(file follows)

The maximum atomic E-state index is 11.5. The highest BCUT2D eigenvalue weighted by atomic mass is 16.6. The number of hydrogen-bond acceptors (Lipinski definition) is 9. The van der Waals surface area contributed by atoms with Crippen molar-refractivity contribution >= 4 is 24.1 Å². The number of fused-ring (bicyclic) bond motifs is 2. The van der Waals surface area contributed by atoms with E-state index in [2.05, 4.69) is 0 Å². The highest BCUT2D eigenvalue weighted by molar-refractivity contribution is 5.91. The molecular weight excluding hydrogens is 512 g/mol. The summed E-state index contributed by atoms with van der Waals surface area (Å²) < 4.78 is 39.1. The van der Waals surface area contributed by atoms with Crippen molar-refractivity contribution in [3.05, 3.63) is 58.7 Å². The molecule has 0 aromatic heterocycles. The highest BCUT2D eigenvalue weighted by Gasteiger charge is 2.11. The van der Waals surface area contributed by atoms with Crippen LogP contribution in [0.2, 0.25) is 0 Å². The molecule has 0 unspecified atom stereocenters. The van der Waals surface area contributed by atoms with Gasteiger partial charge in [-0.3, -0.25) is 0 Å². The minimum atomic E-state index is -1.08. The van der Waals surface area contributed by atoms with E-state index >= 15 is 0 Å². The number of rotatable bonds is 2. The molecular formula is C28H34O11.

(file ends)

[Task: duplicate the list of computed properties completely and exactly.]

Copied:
The maximum atomic E-state index is 11.5. The highest BCUT2D eigenvalue weighted by atomic mass is 16.6. The number of hydrogen-bond acceptors (Lipinski definition) is 9. The van der Waals surface area contributed by atoms with Crippen molar-refractivity contribution >= 4 is 24.1 Å². The number of fused-ring (bicyclic) bond motifs is 2. The van der Waals surface area contributed by atoms with E-state index in [2.05, 4.69) is 0 Å². The highest BCUT2D eigenvalue weighted by molar-refractivity contribution is 5.91. The molecular weight excluding hydrogens is 512 g/mol. The summed E-state index contributed by atoms with van der Waals surface area (Å²) < 4.78 is 39.1. The van der Waals surface area contributed by atoms with Crippen molar-refractivity contribution in [3.05, 3.63) is 58.7 Å². The molecule has 0 aromatic heterocycles. The highest BCUT2D eigenvalue weighted by Gasteiger charge is 2.11. The van der Waals surface area contributed by atoms with Crippen LogP contribution in [0.2, 0.25) is 0 Å². The molecule has 0 unspecified atom stereocenters. The van der Waals surface area contributed by atoms with Gasteiger partial charge in [-0.3, -0.25) is 0 Å². The minimum atomic E-state index is -1.08. The van der Waals surface area contributed by atoms with E-state index >= 15 is 0 Å². The number of rotatable bonds is 2. The molecular formula is C28H34O11.